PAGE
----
Steiner talks about the initial stages of abuse which are:

  1. Seduce and charm the victim
  2. Isolate the victim from friends and family
  3. Introduce the threat of violence to gauge their response to potential violence
  4. Actual violence and the continuation of the abuse/power and control cycle

I try not to push clients too hard too fast, after all it’s their lives and their choices, I just try to help them see the signs that say “detour” before they drive off the cliff. However often times we are too blinded by love, our own mess or even other people’s mess to see the signs right in front of us.

brOKen: Why We Hide How We Really Feel

under_the_surface_by_destinyblue-d5r27x4 (1)This incredible piece of art is titled “brOKen” and it’s by a great artist named DestinyBlue. She says that the inspiration for this piece came from an observation she made while on the London Underground.

She saw a girl who was crying quietly, but had on a shirt with the phrase “YOLO” which stands for “You Only Live Once” and is supposed to be a symbol of taking chances and living life to it’s fullest with no regrets.

How ironic that a sad girl crying would have on this shirt? It made the artist of this picture think about how many slogans and things we wear that don’t really represent how we feel and I thought this would be a great topic for a post.

As a counselor, I am trained to hear what is not being said. Many times people will tell me that they are “fine”, “happy” or “confident” when I can see that they are the total opposites of what they are trying to convince me they are feeling.

We do that, put up the fronts and the masks for several reasons including hiding how we really feel so that others will not know when we are weak or vulnerable. It’s natural, which both protects us emotionally, yet it makes it hard for us to fully engage with and understand other people.

This can be especially frustrating when it’s your child or someone you love and it’s clear to you that they are not “fine” yet when you ask them what’s wrong, they say “nothing”.

What if we did wear shirts that said exactly how we felt at this moment. Would your shirt say “Mad?”, “Depressed?”, “Bipolar”, “Scared”, “Unloved?”. Mine would probably say “Indifferent”.

One of my favorite shirts says “Sick of it All” on the back of it, which is actually the name of a band, but most people don’t know that and I tend to wear that shirt when I actually do feel sick of it all. I’ve even worn it to frustrating meetings as a sign of silent protest.

A lot of times, society frowns upon us really expressing and exhibiting how we feel so we learn to put on these masks and some of our masks are very extravagant.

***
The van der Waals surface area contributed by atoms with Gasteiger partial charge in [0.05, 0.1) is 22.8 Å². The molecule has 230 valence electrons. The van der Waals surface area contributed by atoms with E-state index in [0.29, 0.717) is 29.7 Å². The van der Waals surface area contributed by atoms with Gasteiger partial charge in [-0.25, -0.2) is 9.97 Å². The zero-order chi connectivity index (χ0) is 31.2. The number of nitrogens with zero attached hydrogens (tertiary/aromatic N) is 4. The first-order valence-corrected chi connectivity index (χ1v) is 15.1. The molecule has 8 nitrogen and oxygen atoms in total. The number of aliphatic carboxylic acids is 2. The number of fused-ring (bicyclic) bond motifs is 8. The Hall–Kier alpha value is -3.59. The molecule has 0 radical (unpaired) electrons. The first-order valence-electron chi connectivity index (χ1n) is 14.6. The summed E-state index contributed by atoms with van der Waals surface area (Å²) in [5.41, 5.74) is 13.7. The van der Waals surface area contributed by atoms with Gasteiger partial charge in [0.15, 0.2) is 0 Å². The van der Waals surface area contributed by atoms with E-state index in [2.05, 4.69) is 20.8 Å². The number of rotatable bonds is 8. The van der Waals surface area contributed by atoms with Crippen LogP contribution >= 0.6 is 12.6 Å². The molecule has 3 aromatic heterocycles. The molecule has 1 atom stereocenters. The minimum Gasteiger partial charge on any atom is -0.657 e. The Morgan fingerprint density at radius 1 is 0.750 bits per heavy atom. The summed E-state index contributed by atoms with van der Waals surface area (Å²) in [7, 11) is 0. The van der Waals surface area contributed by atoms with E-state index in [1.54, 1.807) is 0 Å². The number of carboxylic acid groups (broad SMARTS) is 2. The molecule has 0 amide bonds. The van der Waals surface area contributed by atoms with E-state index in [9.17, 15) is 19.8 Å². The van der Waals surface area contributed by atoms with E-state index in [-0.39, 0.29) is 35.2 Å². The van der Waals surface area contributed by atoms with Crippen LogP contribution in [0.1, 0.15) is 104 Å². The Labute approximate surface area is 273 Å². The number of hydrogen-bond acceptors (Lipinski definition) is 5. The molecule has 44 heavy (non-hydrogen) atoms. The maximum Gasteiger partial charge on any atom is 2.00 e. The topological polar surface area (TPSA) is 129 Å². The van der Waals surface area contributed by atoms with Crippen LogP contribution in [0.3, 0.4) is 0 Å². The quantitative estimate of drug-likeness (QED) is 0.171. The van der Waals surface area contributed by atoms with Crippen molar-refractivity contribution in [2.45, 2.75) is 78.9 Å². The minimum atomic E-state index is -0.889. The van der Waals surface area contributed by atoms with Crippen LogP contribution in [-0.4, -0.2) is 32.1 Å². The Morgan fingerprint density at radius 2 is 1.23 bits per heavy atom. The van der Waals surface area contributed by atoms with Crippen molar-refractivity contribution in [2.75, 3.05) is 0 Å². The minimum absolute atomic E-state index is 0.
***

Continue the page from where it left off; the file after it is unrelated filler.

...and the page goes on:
We put excessive make-up on to look visually attractive while inside we feel disgusting. We talk loud to draw attention to ourselves because we are afraid of  being ignored. We lift weights and take steroids to appear big and intimidating while inside we are scared and insecure. We drive expensive cars and wear expensive clothes to look important because deep down we feel really insignificant. The list can go on and on.

I went to a therapy seminar last year and the presenter kept talking about an angry, intimidating teenage girl in her class who looked like she wanted to beat up everyone, when really deep down, as she put it, “she’s scared as shit”. Of course she couldn’t walk around with a shirt that read “Scared” or “Nervous” so she hide it under a shirt that said “Tough”, “Confident” and “Aggressive”.

Some of the most physically attractive women I’ve ever met, the ones who put a lot of effort into their appearance, have turned out to be some of the most insecure women I have ever met.

Those who don’t wear their masks well are often labeled bipolar, hysterical, over-reacting, sensitive, weak or even crazy.

It’s unlikely that we would really wear shirts that said “Insecure”, “Miserable”, “Confused”, “Rejected” or “Lifeless”. Instead, we are more likely to wear shirts that say “Great”, “Joyous”, “Loving”, “Inspired”  or “Free” even when we feel the total opposite such as the young girl DestinyBlue saw on the London Underground.

Hiding our feelings is a self-protecting mechanism. We don’t want to appear weak or vulnerable like I stated earlier. We may also think that hiding our true feelings keeps us from actually being those feelings. Even more importantly, we tend to hide our true feelings when they aren’t good feelings in order to avoid offending other people with our problems and potentially looking childish and pathetic because we’ve “lost control” over our emotions.

We also hide our feelings to not appear unstable, abnormal or risk the chance of having our true feelings ignored or discounted which would hurt even more. We tend not to trust that others, even those closest to us, will validate our true feelings and safe guard our vulnerability so we hide them to protect ourselves.

Hiding our feelings in many situations makes sense, and society says it’s stoic, courageous and shows character when you can hide your painful emotions. A large part of it is about appropriateness and vulnerability.

A lot of people I work with in therapy hold onto their painful emotions and yet blame their parents, spouses or friends for not being able to empathize with and support them.